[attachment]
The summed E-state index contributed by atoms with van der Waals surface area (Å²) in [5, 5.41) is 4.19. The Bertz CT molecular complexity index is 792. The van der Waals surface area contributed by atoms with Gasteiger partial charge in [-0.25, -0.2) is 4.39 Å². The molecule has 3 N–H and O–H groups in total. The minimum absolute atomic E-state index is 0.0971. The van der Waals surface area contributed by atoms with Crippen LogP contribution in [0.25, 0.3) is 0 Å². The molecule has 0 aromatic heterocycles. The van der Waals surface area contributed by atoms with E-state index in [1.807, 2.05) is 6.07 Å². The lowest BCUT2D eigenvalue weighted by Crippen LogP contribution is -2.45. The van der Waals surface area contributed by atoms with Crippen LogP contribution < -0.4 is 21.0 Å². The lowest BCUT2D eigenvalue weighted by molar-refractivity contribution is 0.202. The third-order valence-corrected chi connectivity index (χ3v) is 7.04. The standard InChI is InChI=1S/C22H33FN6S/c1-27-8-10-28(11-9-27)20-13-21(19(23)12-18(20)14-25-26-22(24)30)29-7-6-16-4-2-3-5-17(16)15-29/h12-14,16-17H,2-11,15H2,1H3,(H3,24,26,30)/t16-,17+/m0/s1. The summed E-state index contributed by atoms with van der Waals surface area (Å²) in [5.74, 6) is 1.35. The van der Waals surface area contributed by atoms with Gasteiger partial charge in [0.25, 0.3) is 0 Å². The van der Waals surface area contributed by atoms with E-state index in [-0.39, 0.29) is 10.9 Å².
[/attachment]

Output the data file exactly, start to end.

The summed E-state index contributed by atoms with van der Waals surface area (Å²) in [5, 5.41) is 4.19. The Bertz CT molecular complexity index is 792. The van der Waals surface area contributed by atoms with Gasteiger partial charge in [-0.25, -0.2) is 4.39 Å². The molecule has 3 N–H and O–H groups in total. The minimum absolute atomic E-state index is 0.0971. The van der Waals surface area contributed by atoms with Crippen LogP contribution in [0.25, 0.3) is 0 Å². The molecule has 0 aromatic heterocycles. The van der Waals surface area contributed by atoms with E-state index in [1.807, 2.05) is 6.07 Å². The lowest BCUT2D eigenvalue weighted by Crippen LogP contribution is -2.45. The van der Waals surface area contributed by atoms with Crippen LogP contribution < -0.4 is 21.0 Å². The lowest BCUT2D eigenvalue weighted by molar-refractivity contribution is 0.202. The third-order valence-corrected chi connectivity index (χ3v) is 7.04. The standard InChI is InChI=1S/C22H33FN6S/c1-27-8-10-28(11-9-27)20-13-21(19(23)12-18(20)14-25-26-22(24)30)29-7-6-16-4-2-3-5-17(16)15-29/h12-14,16-17H,2-11,15H2,1H3,(H3,24,26,30)/t16-,17+/m0/s1. The summed E-state index contributed by atoms with van der Waals surface area (Å²) in [5.74, 6) is 1.35. The van der Waals surface area contributed by atoms with Gasteiger partial charge in [0.25, 0.3) is 0 Å². The van der Waals surface area contributed by atoms with E-state index in [-0.39, 0.29) is 10.9 Å².